“It’s like when you go to the hospital and get the bill, and it’s like, ‘What is all this?’” Canales said. “There are all kinds of fees that the average citizen doesn’t see them so much; he doesn’t even know that they’re around.”
The second issue was that some dues are used to finance programs unrelated to the courts. In fiscal year 2013, for example, court fees generated over $408 million for the state, but only about half went to the judiciary. Funds in the remaining half didn’t necessarily go to law enforcement or other criminal-justice-related programs either. Adding salt to the wound, city and county courts, which are primarily funded by local tax revenue, remain underfunded because of the way revenue is distributed.
To fix these issues, “the goal would be to simplify it down to as few [fines and fees] as possible,” Slayton said. “And then make sure that whatever filing fees and court costs are being collected are allocated to purposes related to the administration of that case.”
But that still may not be enough. The state of Texas has legislated itself into a situation where divestment from court-collected funds would require officials to conjure up significant alternative sources of money—not an easy task for lawmakers in a notoriously tax-averse state. Slayton acknowledged that obstacle: “I think the issue has been finding sources of revenue to fund these other programs.”
Texas is certainly not alone in its conundrum. A 2014 NPR investigation traced the roots of rising court fees to the tough-on-crime era that began in the 1970s. The increased number of prosecutions escalated the cost of running courts. States began to compensate by charging defendants, a practice that expanded over the ensuing decades and was accelerated by tightened state budgets. The NPR report found that between the 2008 financial crisis and 2014, 48 states increased criminal- and civil-court fees.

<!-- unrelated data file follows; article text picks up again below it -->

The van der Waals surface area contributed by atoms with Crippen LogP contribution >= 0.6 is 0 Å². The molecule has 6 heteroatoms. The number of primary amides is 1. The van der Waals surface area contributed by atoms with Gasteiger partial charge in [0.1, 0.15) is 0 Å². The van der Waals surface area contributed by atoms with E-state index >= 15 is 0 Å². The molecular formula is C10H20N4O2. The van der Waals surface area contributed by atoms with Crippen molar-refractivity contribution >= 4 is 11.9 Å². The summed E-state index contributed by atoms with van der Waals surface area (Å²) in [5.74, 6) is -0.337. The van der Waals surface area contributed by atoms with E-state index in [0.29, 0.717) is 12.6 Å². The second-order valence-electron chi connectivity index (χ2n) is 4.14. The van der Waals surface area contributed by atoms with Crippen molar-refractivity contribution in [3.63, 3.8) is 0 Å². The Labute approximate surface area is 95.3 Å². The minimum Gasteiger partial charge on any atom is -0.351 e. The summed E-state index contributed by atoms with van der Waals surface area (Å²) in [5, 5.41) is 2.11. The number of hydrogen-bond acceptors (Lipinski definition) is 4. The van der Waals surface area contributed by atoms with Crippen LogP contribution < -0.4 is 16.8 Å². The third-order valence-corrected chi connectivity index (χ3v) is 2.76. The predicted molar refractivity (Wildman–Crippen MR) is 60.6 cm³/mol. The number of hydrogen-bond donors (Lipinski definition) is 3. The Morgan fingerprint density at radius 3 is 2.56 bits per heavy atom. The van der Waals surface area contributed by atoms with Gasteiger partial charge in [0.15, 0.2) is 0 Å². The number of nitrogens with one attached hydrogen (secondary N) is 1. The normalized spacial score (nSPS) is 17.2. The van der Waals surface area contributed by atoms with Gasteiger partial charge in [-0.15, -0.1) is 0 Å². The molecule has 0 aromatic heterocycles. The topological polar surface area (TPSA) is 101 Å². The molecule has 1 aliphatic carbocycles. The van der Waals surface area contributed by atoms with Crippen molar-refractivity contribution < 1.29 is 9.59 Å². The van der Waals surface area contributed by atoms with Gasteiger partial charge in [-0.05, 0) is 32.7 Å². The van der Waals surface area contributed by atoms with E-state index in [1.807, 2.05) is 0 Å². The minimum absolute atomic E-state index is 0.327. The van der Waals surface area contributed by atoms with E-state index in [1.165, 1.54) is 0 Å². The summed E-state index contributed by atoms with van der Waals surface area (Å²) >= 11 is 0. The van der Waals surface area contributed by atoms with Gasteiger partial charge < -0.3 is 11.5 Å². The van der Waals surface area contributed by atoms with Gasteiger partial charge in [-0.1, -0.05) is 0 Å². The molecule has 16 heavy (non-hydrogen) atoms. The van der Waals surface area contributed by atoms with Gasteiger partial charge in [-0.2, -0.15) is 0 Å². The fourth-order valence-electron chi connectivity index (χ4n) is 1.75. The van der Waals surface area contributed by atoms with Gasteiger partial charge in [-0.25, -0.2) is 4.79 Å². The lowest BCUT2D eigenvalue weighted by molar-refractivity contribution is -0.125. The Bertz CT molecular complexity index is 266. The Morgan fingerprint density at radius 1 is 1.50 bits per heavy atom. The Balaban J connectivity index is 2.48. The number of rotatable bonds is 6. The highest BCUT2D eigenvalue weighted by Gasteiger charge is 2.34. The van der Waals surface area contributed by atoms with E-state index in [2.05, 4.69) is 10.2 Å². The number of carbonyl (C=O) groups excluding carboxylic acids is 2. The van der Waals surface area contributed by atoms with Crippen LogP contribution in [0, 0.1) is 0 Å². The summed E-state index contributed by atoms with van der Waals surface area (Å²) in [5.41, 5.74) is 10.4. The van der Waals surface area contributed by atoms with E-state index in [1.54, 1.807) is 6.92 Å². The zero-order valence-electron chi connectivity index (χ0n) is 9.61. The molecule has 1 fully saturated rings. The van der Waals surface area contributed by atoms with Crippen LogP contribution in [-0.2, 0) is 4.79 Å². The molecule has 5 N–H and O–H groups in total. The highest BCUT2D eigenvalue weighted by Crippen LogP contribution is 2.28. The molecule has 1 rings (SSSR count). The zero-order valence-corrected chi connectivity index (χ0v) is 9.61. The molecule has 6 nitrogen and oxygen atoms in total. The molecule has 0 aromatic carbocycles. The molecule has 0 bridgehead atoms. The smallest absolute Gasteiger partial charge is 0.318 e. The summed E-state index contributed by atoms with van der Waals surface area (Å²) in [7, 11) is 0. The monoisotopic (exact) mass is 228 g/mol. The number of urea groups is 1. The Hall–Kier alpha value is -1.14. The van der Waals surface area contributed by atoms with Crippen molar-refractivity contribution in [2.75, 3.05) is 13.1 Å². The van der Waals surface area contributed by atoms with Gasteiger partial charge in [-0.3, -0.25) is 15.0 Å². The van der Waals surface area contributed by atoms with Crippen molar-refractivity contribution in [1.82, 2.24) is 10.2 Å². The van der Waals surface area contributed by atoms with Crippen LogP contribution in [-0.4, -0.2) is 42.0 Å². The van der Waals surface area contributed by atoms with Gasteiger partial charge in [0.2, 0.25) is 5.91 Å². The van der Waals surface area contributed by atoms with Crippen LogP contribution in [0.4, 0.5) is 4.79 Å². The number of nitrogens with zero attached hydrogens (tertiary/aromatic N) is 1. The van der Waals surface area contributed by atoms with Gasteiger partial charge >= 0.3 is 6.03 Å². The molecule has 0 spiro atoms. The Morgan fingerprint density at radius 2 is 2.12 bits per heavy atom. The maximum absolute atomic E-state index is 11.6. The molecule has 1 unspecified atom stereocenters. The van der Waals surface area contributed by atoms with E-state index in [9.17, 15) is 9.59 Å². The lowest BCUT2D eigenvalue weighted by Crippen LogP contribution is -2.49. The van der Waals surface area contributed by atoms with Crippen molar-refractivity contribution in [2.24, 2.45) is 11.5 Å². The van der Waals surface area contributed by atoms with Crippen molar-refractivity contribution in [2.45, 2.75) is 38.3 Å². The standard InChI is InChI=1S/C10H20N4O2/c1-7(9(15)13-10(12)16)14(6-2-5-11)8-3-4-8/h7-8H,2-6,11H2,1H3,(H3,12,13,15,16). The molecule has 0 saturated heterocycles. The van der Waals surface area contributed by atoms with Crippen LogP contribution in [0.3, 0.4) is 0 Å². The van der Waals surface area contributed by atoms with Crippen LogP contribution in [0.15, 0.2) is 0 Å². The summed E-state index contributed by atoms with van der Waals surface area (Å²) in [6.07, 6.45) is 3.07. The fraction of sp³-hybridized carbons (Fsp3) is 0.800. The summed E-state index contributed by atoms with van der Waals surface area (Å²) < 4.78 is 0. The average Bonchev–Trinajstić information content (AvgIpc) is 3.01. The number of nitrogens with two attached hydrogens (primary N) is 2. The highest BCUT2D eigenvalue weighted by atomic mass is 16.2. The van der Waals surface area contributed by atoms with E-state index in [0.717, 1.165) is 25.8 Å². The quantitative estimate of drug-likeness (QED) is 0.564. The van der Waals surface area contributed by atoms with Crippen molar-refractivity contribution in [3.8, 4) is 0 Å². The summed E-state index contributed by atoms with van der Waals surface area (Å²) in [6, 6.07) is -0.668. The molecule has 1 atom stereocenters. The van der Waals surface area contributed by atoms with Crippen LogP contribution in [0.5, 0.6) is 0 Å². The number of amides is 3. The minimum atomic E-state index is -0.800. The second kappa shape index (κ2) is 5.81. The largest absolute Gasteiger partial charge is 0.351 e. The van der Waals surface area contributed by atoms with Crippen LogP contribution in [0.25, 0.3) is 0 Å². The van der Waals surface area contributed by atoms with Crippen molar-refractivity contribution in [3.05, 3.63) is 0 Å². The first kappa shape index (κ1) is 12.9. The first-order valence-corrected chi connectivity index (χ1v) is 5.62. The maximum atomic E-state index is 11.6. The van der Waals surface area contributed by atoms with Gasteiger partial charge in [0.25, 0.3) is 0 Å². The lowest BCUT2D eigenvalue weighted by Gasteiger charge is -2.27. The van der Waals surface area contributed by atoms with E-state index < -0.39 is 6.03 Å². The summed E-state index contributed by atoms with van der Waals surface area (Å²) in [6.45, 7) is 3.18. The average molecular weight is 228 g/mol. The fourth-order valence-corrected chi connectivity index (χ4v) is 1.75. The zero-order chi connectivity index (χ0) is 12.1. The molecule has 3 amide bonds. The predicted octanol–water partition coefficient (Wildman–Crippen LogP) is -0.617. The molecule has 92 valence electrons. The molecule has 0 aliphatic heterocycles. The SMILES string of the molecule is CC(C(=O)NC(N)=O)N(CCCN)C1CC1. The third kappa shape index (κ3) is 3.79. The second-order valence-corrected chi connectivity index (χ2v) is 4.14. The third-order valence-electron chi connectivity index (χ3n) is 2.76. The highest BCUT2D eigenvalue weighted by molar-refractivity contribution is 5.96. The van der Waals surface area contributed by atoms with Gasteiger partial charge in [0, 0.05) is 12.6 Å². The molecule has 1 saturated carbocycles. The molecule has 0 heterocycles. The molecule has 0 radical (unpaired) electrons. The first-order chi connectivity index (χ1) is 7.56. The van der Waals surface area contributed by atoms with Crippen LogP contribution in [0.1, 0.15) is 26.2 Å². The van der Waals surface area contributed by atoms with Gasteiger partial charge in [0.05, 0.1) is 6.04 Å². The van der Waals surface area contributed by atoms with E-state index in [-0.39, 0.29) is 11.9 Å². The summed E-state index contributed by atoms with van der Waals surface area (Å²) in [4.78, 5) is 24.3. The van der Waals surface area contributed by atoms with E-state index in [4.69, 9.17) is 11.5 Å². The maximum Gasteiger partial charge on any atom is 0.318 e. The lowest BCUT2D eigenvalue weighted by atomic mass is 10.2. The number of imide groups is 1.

Recently, some reformists in Texas have had success using the courts, not the legislature, to get these levies expunged. In March, the Texas Court of Criminal Appeals found that part of one fee constituted an unconstitutional tax. The case, Salinas v. State, centered on a penalty charged to every criminal offender in the state; it costs between $40 and $133, depending on the severity of the crime. Ten percent of the money collected funds local court operations, while the other 90 percent was originally divided between 14 state programs.
The court found that the state shouldn’t have funneled revenue to two of them: a rehabilitation program for people with traumatic brain or spinal-cord injury, and a fund titled “Abused Children’s Counseling,” which for 10 years had been redirected to the state’s general-revenue coffers. Because these recipients were unrelated to the criminal-justice system, the money used to fund them constituted a tax unlawfully imposed by the judiciary, the presiding judge on the case, Sharon Keller, wrote in her opinion:
Because the constitutional infirmity in this case is the statute’s failure to direct the funds to be used in a manner that would make it a court cost (i.e., for something that is a criminal justice purpose), the fee operates unconstitutionally every time the fee is collected, making the statute unconstitutional on its face.
Following the ruling, the legislature quickly redirected the two programs’ revenues to indigent defense, and funneled money from the state’s general fund to keep the rehabilitation initiative going.